Recently I checked out a pop-up art installation in San Diego called Wonderspaces. One of the exhibits was Not Myself Today. It consisted of a wall of buttons with emotions written on them. The instructions invited participants to choose a button that showed how they felt at the moment. (I picked the "Awkward" button and wore it upside down, just to be cheeky.)
It got me thinking, what would it be like if we literally wore our feelings on our sleeves (or lapels)? How would we treat one another if we knew the other person was feeling sensitive or stressed that day? Would we be curious if we saw they were feeling proud? Would we be envious if they displayed their Zen status every day?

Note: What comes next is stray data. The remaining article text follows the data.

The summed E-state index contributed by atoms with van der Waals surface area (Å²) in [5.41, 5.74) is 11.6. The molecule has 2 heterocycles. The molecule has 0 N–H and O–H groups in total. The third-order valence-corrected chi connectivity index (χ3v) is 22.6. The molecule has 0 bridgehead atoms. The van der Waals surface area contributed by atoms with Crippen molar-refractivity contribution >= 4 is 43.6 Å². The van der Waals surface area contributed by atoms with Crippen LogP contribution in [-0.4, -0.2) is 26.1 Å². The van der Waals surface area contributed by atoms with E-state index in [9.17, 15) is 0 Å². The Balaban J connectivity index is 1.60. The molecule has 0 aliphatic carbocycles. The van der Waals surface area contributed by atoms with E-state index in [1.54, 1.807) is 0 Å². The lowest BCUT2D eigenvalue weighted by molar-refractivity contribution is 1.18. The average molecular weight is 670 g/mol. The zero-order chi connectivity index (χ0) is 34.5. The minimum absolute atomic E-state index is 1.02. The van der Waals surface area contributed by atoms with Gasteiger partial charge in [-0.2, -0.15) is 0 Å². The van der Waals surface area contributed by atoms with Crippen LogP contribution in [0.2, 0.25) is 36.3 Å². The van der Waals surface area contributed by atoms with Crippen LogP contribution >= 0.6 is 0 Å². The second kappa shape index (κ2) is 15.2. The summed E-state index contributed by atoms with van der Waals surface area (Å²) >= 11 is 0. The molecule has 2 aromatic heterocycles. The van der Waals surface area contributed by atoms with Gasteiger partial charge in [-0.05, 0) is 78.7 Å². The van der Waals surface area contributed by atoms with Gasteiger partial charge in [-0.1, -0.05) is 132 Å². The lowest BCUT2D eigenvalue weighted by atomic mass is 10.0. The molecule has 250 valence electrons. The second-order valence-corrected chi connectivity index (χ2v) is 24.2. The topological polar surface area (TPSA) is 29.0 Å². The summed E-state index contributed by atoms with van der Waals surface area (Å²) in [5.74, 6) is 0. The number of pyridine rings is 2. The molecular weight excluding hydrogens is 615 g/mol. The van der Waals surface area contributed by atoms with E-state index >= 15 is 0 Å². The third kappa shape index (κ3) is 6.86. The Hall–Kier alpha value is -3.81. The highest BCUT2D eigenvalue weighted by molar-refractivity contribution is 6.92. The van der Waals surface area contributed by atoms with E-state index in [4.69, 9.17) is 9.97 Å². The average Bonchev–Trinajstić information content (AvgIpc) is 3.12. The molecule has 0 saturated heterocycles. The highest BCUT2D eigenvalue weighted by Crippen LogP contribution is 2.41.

If you're someone who doesn't usually pay attention to or understand your own feelings (or even if you do), try this as an experiment: Each morning when you wake up, write down what you're feeling. You can use a journal or your phone or even a scrap of paper. If you want to, write more about what your feeling looks like, tastes like, sounds like. Get to know it and understand it.
There's no guarantee your feeling will change if you want it to, or that it will remain the same if you so desire. What you might discover, though, is you may have some feelings about your feelings. Maybe you judge them as good or bad. Maybe you judge yourself as good or bad for having certain emotions. Just notice this. Think about how you would treat someone who was wearing that particular feelings button. Would you judge them or want to help them? Perhaps you would seek to understand and connect with that person. Or maybe you'd want to give them some space. What would happen if you took this same approach with yourself? Try it and see...